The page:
The past three autumns, I’ve said that the kids and I were going to hike the same stretch of trail every week for the whole year to watch how it changes. Despite my declarations, somehow the weekly hikes never happened.
But I have a feeling that this year is our year.
Both of my kids are ridiculously excited about weekly hikes on a familiar trail, and I’ve got new snowshoes on order and/or hand-me-down snowshoes on promise (and a plan for how to park near the trailhead even if there are eight-foot-tall snow piles).
We’ve done two weeks of hikes so far, but I didn’t post after the first because after so many false starts, I wasn’t confident we’d make it happen this time until we’d done a couple of weeks in a row.
Here’s the recap of these first two weeks.
Week 1: Acorn Patrol
During the first full week of October and the second week since the equinox, we went to the trail to collect acorns for a project the kids are doing in their monthly nature class. We needed a gallon-sized freezer bag full of acorns for each child, and we had no difficulty finding even more than that. The acorns currently reside in our basement, waiting for the day of the class.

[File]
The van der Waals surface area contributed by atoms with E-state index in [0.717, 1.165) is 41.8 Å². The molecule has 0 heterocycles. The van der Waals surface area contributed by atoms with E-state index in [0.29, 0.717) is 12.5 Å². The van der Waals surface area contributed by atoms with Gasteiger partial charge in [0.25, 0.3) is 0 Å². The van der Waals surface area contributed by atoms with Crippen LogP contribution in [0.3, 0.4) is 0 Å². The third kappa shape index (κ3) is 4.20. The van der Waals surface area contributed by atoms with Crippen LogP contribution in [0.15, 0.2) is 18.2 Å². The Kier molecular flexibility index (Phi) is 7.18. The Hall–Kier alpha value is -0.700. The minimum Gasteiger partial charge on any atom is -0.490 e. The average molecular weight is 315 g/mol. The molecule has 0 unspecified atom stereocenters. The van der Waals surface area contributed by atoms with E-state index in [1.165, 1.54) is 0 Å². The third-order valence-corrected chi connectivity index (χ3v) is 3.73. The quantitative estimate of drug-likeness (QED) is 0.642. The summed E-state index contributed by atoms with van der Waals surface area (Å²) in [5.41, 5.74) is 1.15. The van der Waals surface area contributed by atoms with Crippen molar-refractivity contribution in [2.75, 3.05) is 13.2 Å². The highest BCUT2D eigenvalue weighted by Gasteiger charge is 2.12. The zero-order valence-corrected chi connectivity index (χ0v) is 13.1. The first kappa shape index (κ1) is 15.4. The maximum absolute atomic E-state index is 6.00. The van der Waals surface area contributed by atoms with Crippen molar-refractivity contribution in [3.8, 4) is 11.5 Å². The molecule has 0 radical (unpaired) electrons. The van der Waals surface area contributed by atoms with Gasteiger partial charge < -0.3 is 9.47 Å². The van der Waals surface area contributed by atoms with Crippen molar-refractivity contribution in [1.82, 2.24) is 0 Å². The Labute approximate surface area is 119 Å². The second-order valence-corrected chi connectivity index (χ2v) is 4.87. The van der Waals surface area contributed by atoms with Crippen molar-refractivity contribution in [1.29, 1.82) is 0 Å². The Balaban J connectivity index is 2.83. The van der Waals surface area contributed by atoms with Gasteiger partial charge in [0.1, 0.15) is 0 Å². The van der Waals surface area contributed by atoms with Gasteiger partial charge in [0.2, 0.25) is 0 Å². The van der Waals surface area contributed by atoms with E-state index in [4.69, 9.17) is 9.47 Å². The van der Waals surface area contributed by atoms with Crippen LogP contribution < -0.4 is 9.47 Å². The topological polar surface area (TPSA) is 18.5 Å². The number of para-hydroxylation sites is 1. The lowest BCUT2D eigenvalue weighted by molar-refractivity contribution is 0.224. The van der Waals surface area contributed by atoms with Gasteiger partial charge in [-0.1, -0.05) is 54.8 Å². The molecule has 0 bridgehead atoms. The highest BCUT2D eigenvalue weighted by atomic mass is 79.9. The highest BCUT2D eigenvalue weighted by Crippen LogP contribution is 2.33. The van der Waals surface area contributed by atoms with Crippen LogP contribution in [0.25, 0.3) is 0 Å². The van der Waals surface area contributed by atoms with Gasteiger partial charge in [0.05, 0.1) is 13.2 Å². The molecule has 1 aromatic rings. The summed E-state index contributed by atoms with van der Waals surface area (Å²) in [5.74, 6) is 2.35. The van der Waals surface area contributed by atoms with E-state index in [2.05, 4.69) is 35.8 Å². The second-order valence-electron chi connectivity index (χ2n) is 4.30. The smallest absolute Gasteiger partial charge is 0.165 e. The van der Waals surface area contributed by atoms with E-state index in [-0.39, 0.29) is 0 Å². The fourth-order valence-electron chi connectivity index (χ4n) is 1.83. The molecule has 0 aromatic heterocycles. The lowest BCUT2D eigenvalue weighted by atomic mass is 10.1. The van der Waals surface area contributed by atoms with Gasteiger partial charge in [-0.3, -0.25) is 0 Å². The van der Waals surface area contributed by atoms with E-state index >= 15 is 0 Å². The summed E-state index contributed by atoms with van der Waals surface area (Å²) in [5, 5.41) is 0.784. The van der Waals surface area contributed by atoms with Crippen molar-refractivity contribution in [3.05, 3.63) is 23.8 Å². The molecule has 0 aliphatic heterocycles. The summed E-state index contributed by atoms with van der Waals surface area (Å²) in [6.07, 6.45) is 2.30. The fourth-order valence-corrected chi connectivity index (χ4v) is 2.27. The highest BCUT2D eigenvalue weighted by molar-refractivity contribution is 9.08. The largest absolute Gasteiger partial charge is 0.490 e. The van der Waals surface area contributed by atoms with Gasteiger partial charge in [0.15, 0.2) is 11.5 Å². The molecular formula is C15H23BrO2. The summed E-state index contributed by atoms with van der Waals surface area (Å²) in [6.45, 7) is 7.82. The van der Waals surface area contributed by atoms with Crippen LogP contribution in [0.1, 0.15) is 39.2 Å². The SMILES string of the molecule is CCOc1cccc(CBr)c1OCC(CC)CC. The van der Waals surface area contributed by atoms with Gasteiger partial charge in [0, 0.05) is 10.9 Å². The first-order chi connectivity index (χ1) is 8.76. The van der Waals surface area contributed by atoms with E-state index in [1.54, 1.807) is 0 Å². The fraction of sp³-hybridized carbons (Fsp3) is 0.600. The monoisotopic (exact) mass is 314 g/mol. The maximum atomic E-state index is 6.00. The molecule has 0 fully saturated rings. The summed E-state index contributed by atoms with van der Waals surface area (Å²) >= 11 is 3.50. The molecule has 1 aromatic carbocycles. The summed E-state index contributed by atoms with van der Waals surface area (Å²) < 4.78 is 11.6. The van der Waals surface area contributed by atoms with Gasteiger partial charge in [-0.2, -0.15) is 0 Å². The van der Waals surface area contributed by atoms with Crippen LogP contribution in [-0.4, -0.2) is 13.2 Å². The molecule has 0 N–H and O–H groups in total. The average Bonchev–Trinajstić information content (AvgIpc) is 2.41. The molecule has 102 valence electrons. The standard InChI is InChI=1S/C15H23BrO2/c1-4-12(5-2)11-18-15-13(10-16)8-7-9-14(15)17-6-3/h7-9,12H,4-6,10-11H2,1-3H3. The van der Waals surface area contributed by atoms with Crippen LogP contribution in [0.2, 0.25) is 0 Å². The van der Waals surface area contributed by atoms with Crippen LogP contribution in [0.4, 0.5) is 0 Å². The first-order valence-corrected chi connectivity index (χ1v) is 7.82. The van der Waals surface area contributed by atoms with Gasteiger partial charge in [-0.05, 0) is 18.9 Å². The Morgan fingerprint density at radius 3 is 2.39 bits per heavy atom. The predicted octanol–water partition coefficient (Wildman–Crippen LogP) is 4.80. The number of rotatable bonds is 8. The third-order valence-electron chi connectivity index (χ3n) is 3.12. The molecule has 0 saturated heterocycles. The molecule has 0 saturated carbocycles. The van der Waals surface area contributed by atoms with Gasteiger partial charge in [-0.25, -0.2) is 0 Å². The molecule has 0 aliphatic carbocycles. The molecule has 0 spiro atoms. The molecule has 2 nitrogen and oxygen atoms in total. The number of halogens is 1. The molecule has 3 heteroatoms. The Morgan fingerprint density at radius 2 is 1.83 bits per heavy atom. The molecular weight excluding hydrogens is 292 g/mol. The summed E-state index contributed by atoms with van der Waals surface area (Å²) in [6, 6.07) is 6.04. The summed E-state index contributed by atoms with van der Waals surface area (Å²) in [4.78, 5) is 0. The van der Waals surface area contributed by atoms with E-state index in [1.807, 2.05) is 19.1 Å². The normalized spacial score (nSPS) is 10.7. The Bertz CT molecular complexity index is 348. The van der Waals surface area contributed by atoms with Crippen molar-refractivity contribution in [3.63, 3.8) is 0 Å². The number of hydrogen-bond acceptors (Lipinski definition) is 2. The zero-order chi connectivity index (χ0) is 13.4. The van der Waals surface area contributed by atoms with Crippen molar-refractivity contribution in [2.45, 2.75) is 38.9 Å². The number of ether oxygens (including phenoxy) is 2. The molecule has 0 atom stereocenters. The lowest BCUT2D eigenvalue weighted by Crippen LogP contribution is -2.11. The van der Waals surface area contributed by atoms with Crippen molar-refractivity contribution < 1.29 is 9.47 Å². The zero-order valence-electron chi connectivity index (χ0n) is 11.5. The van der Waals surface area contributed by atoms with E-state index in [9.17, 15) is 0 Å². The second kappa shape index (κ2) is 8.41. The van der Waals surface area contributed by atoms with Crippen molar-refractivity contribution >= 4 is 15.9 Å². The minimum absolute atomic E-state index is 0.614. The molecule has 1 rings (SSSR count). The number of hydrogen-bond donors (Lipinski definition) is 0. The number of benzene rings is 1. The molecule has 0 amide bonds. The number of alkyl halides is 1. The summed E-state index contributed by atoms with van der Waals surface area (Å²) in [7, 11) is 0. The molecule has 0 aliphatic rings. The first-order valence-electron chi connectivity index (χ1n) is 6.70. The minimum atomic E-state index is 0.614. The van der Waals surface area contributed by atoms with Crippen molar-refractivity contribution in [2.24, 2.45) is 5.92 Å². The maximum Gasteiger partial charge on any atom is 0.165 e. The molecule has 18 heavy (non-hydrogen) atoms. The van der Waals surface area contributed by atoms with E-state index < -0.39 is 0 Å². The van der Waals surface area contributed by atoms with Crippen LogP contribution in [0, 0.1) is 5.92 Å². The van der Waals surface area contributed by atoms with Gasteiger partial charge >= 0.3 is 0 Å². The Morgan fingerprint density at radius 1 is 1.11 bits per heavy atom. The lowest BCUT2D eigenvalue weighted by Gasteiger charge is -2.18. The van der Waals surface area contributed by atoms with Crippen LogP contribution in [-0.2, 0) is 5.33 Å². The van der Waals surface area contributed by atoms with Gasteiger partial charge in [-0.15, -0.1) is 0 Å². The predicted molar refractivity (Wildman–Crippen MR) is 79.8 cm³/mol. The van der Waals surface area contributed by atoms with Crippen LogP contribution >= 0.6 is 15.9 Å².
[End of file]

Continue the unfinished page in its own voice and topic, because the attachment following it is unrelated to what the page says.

When we stopped by the river to rest before heading back with our acorns, we found a little patch of lycopodia.
We love these little pre-trees and love to imagine them millions of years ago, towering over the dinosaurs.
Week 2: Pond Water
We’re learning about plants right now in our biology studies, so this week we collected some water in which we hope to encourage algae to grow so we can study it under the microscope. The water level was quite low, but there was still plenty to fill a pint jar.
We were supposed to get pond water, but we hope that water from the still offshoot of the river will serve the purpose. If not, we’ll be visiting some friends with a pond in their backyard to get another jar-full.
The most exciting part of our hike this week…We saw two of these fellows in our path:
We agree they were both Eastern Garter Snakes (Thamnophis sirtalis sirtalis), which I’ve learned is the state reptile of Massachusetts. I think both kids were tempted to pick this one up, but they had a talk about how unpleasant being bitten by even a non-venomous snake would be and decided to settle for a photograph.
It surprised me how much the fall colors came in just over the course of a week. This is just the kind of thing I was hoping to capture, hiking the same trail every week.